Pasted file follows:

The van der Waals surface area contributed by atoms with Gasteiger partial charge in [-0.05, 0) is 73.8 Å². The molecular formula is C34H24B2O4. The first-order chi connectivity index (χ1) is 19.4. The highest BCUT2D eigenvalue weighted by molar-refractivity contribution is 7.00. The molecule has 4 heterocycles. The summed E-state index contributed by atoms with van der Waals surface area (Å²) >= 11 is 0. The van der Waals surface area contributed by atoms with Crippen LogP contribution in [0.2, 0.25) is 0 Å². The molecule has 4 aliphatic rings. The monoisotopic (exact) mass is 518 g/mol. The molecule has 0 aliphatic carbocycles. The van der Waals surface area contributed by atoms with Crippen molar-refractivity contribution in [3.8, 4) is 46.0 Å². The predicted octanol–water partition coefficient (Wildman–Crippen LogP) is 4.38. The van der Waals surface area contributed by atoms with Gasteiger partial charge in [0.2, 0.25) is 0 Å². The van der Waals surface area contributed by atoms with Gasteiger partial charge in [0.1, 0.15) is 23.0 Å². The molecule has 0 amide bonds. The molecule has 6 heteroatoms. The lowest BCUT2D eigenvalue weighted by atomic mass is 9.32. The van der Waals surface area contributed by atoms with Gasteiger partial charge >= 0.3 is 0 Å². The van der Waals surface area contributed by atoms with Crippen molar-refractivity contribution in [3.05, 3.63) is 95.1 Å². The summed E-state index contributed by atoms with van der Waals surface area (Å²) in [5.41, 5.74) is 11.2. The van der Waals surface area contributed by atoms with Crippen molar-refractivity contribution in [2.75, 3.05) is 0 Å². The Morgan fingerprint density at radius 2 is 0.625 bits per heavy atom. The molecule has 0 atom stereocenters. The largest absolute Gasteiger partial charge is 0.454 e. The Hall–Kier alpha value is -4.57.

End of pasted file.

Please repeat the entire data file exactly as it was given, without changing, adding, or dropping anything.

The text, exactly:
The van der Waals surface area contributed by atoms with Gasteiger partial charge in [-0.05, 0) is 73.8 Å². The molecular formula is C34H24B2O4. The first-order chi connectivity index (χ1) is 19.4. The highest BCUT2D eigenvalue weighted by molar-refractivity contribution is 7.00. The molecule has 4 heterocycles. The summed E-state index contributed by atoms with van der Waals surface area (Å²) >= 11 is 0. The van der Waals surface area contributed by atoms with Crippen LogP contribution in [0.2, 0.25) is 0 Å². The molecule has 4 aliphatic rings. The monoisotopic (exact) mass is 518 g/mol. The molecule has 0 aliphatic carbocycles. The van der Waals surface area contributed by atoms with Crippen molar-refractivity contribution in [3.8, 4) is 46.0 Å². The predicted octanol–water partition coefficient (Wildman–Crippen LogP) is 4.38. The van der Waals surface area contributed by atoms with Gasteiger partial charge in [0.2, 0.25) is 0 Å². The van der Waals surface area contributed by atoms with Gasteiger partial charge in [0.1, 0.15) is 23.0 Å². The molecule has 0 amide bonds. The molecule has 6 heteroatoms. The lowest BCUT2D eigenvalue weighted by atomic mass is 9.32. The van der Waals surface area contributed by atoms with Gasteiger partial charge >= 0.3 is 0 Å². The van der Waals surface area contributed by atoms with Crippen molar-refractivity contribution in [3.05, 3.63) is 95.1 Å². The summed E-state index contributed by atoms with van der Waals surface area (Å²) in [5.41, 5.74) is 11.2. The van der Waals surface area contributed by atoms with Crippen molar-refractivity contribution in [2.75, 3.05) is 0 Å². The Morgan fingerprint density at radius 2 is 0.625 bits per heavy atom. The molecule has 0 atom stereocenters. The largest absolute Gasteiger partial charge is 0.454 e. The Hall–Kier alpha value is -4.57.